English Poor Laws

The English Poor Laws were a system of poor relief which existed in England and Wales that developed out of late-medieval and Tudor-era laws before being codified in 1587–98. The Poor Law system was in existence until the emergence of the modern welfare state after the Second World War.

English Poor Law legislation can be traced back as far as 1536, when legislation was passed to deal with the impotent poor, although there is much earlier Tudor legislation dealing with the problems caused by vagrants and beggars. The history of the Poor Law in England and Wales is usually divided between two statutes, the Old Poor Law passed during the reign of Elizabeth I and the New Poor Law, passed in 1834, which significantly modified the existing system of poor relief. The later statute altered the Poor Law system from one which was administered haphazardly at a local parish level to a highly centralised system which encouraged the large scale development of workhouses by Poor Law Unions.

The Poor Law system fell into decline at the beginning of the 20th century owing to factors such as the introduction of the Liberal welfare reforms and the availability of other sources of assistance from friendly societies and trade unions, as well as piecemeal reforms which bypassed the Poor Law system. The Poor Law system was not formally abolished until the National Assistance Act 1948, with parts of the law remaining on the statute book until 1967.

Read more about English Poor Laws:  Opposition, Scotland and Ireland, Historiography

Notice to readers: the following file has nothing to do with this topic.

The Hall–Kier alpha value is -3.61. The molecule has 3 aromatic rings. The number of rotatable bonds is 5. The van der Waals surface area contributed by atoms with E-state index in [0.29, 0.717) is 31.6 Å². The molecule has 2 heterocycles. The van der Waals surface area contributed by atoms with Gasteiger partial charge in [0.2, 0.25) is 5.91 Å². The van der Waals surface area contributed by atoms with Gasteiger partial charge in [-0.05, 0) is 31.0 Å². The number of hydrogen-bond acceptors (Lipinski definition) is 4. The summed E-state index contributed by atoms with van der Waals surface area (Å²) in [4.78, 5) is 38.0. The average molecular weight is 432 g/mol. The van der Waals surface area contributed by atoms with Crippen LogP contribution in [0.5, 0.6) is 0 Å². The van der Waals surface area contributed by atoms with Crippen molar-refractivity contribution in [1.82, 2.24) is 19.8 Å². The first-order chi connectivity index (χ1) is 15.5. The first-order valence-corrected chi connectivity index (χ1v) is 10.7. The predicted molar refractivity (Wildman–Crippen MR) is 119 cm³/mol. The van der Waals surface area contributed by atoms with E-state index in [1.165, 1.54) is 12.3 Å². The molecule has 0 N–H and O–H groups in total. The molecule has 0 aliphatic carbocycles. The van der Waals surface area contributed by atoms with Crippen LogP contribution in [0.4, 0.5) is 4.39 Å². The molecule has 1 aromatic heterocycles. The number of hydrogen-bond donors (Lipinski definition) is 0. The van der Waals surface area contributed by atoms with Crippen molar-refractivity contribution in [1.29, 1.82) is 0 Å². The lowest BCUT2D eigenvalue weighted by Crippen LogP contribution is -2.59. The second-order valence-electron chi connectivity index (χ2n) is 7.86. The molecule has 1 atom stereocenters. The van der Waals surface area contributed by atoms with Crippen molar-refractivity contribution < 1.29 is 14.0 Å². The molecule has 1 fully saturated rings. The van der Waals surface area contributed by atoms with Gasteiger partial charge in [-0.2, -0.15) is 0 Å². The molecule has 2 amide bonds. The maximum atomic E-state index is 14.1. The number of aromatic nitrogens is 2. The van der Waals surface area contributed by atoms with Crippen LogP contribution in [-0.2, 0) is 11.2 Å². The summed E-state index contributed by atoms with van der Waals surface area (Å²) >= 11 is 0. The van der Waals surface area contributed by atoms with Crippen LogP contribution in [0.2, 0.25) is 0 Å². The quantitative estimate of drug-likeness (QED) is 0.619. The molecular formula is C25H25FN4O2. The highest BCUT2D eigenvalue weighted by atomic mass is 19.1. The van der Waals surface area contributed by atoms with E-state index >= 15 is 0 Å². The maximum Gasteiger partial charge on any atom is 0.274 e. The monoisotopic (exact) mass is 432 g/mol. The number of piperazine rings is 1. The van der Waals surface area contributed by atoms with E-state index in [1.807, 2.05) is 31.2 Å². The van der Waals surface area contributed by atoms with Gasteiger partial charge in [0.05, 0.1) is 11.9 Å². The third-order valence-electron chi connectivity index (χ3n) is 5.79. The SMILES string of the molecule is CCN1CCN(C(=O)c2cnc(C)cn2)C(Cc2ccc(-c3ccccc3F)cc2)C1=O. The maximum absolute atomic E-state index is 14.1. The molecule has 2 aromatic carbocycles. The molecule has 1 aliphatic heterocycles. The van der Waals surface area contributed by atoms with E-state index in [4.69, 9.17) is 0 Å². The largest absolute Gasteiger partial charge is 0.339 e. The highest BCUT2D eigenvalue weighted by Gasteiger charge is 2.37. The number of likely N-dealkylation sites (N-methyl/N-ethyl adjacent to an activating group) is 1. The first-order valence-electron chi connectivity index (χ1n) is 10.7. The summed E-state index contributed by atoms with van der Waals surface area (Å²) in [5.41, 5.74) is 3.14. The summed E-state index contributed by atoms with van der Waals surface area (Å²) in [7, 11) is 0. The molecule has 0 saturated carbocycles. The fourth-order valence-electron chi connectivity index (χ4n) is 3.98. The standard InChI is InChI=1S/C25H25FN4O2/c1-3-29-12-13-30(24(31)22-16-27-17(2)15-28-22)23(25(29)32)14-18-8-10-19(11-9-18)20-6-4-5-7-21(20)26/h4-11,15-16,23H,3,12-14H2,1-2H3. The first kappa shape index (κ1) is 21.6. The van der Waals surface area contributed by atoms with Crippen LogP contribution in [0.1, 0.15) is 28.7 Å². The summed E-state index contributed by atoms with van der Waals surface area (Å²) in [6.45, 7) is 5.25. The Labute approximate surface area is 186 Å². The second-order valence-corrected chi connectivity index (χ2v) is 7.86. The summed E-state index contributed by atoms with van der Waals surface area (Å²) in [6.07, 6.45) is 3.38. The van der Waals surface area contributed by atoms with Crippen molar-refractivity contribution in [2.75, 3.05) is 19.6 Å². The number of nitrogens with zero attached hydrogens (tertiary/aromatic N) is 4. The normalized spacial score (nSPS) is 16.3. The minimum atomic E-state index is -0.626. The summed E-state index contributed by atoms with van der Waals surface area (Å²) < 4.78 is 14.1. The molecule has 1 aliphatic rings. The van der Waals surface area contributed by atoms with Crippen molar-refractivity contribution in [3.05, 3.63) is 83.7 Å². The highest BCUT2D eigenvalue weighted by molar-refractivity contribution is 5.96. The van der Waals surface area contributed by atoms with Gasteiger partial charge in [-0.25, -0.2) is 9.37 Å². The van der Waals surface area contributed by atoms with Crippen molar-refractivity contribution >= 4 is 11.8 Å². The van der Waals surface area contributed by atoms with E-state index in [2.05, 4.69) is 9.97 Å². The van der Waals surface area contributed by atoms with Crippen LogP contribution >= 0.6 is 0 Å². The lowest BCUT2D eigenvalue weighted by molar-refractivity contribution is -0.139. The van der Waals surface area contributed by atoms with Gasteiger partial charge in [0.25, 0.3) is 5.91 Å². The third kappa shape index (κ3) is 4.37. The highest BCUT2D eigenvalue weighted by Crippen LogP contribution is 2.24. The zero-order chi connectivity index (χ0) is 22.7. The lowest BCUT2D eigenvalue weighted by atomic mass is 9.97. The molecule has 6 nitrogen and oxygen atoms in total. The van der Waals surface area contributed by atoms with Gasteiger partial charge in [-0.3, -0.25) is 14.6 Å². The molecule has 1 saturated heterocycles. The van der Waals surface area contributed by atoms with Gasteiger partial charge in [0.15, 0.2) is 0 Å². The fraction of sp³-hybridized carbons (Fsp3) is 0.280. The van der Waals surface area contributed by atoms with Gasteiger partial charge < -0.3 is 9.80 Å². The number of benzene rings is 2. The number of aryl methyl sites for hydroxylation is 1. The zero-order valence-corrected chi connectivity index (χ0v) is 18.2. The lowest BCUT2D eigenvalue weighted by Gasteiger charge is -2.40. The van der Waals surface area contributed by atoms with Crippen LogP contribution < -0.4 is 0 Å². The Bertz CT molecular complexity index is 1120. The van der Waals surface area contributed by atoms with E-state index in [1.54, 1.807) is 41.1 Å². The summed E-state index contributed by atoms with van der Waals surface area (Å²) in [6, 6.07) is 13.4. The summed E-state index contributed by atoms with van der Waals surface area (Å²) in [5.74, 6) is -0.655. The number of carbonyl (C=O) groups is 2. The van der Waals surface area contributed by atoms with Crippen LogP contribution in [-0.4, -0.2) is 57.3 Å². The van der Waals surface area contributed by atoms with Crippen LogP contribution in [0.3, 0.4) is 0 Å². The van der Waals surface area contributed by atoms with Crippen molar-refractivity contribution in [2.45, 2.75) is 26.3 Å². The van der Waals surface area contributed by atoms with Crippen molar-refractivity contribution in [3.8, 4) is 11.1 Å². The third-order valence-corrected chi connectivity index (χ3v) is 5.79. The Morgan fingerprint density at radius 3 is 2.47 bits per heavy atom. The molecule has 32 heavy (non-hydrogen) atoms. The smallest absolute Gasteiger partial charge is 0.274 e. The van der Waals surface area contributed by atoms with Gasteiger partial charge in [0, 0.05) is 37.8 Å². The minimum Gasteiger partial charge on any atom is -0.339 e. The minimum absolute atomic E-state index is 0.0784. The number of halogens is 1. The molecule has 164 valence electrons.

Famous quotes containing the words english, poor and/or laws:

    We talked about and that has always been a puzzle to me
    why American men think that success is everything
    when they know that eighty percent of them are not
    going to succeed more than to just keep going and why
    if they are not why do they not keep on being
    interested in the things that interested them when
    they were college men and why American men different
    from English men do not get more interesting as they
    get older.
    Gertrude Stein (1874–1946)

    So we’ll live,
    And pray, and sing, and tell old tales, and laugh
    At gilded butterflies, and hear poor rogues
    Talk of court news; and we’ll talk with them too—
    Who loses and who wins; who’s in, who’s out—
    And take upon ‘s the mystery of things,
    As if we were God’s spies.
    William Shakespeare (1564–1616)

    ... it is high time that the women of Republican America should know how much the laws that govern them are like the slave laws of the South ...
    Harriot K. Hunt (1805–1875)